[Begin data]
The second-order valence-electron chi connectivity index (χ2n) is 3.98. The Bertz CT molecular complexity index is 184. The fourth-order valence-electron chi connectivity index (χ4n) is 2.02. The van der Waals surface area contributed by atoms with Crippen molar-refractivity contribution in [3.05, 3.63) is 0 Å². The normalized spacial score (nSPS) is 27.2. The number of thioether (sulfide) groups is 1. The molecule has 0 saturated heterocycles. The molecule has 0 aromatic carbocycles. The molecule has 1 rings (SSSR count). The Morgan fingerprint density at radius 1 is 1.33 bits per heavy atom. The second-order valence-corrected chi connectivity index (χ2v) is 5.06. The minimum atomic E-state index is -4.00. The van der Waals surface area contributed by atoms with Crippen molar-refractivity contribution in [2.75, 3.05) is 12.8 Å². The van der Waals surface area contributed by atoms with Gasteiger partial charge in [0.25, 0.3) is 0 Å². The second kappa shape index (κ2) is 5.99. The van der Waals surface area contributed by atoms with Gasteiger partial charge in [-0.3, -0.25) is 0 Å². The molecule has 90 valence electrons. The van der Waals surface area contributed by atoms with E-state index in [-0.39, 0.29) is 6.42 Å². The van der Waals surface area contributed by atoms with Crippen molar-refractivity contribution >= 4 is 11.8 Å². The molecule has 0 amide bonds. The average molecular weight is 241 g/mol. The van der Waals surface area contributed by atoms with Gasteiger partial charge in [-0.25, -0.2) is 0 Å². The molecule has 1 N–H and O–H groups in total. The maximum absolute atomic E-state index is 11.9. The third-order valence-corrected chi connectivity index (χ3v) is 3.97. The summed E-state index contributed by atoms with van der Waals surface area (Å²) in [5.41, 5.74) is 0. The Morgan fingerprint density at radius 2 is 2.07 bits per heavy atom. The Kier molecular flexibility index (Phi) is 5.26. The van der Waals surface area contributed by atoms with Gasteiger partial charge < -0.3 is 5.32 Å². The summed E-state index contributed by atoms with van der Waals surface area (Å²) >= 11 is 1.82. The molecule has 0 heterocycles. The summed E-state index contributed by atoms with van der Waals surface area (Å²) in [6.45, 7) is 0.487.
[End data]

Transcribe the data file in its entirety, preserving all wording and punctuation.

The second-order valence-electron chi connectivity index (χ2n) is 3.98. The Bertz CT molecular complexity index is 184. The fourth-order valence-electron chi connectivity index (χ4n) is 2.02. The van der Waals surface area contributed by atoms with Crippen molar-refractivity contribution in [3.05, 3.63) is 0 Å². The normalized spacial score (nSPS) is 27.2. The number of thioether (sulfide) groups is 1. The molecule has 0 saturated heterocycles. The molecule has 0 aromatic carbocycles. The molecule has 1 rings (SSSR count). The Morgan fingerprint density at radius 1 is 1.33 bits per heavy atom. The second-order valence-corrected chi connectivity index (χ2v) is 5.06. The minimum atomic E-state index is -4.00. The van der Waals surface area contributed by atoms with Crippen molar-refractivity contribution in [2.75, 3.05) is 12.8 Å². The van der Waals surface area contributed by atoms with Gasteiger partial charge in [0.25, 0.3) is 0 Å². The second kappa shape index (κ2) is 5.99. The van der Waals surface area contributed by atoms with Gasteiger partial charge in [-0.3, -0.25) is 0 Å². The molecule has 90 valence electrons. The van der Waals surface area contributed by atoms with E-state index in [-0.39, 0.29) is 6.42 Å². The van der Waals surface area contributed by atoms with Crippen molar-refractivity contribution >= 4 is 11.8 Å². The molecule has 0 amide bonds. The average molecular weight is 241 g/mol. The van der Waals surface area contributed by atoms with Gasteiger partial charge in [-0.25, -0.2) is 0 Å². The molecule has 1 N–H and O–H groups in total. The maximum absolute atomic E-state index is 11.9. The third-order valence-corrected chi connectivity index (χ3v) is 3.97. The summed E-state index contributed by atoms with van der Waals surface area (Å²) in [5.41, 5.74) is 0. The Morgan fingerprint density at radius 2 is 2.07 bits per heavy atom. The Kier molecular flexibility index (Phi) is 5.26. The van der Waals surface area contributed by atoms with Gasteiger partial charge < -0.3 is 5.32 Å². The summed E-state index contributed by atoms with van der Waals surface area (Å²) >= 11 is 1.82. The molecule has 0 heterocycles. The summed E-state index contributed by atoms with van der Waals surface area (Å²) in [6.45, 7) is 0.487.